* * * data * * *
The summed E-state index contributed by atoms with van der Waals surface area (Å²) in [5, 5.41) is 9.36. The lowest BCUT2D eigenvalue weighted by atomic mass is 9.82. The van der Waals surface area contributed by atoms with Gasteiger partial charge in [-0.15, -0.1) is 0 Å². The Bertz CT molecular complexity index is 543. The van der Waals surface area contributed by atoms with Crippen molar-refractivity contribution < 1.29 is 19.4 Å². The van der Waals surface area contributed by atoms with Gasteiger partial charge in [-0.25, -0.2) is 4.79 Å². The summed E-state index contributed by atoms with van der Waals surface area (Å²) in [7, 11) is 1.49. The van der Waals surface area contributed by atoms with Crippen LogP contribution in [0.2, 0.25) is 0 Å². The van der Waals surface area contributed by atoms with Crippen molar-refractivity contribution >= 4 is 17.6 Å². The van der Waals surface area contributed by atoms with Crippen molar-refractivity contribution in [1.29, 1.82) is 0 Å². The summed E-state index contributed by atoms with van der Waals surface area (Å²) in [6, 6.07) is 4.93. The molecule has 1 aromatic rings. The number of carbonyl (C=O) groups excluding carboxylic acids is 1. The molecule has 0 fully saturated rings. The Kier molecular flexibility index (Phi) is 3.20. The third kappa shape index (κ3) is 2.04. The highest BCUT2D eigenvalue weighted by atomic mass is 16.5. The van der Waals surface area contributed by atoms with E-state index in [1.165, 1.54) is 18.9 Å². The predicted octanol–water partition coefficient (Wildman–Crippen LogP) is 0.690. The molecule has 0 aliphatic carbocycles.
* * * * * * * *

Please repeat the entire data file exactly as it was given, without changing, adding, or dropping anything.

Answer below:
The summed E-state index contributed by atoms with van der Waals surface area (Å²) in [5, 5.41) is 9.36. The lowest BCUT2D eigenvalue weighted by atomic mass is 9.82. The van der Waals surface area contributed by atoms with Gasteiger partial charge in [-0.15, -0.1) is 0 Å². The Bertz CT molecular complexity index is 543. The van der Waals surface area contributed by atoms with Crippen molar-refractivity contribution < 1.29 is 19.4 Å². The van der Waals surface area contributed by atoms with Gasteiger partial charge in [-0.25, -0.2) is 4.79 Å². The summed E-state index contributed by atoms with van der Waals surface area (Å²) in [7, 11) is 1.49. The van der Waals surface area contributed by atoms with Crippen LogP contribution in [0.2, 0.25) is 0 Å². The van der Waals surface area contributed by atoms with Crippen molar-refractivity contribution >= 4 is 17.6 Å². The van der Waals surface area contributed by atoms with Crippen molar-refractivity contribution in [1.29, 1.82) is 0 Å². The summed E-state index contributed by atoms with van der Waals surface area (Å²) in [6, 6.07) is 4.93. The molecule has 1 aromatic rings. The number of carbonyl (C=O) groups excluding carboxylic acids is 1. The molecule has 0 fully saturated rings. The Kier molecular flexibility index (Phi) is 3.20. The third kappa shape index (κ3) is 2.04. The highest BCUT2D eigenvalue weighted by atomic mass is 16.5. The van der Waals surface area contributed by atoms with E-state index in [1.165, 1.54) is 18.9 Å². The predicted octanol–water partition coefficient (Wildman–Crippen LogP) is 0.690. The molecule has 0 aliphatic carbocycles.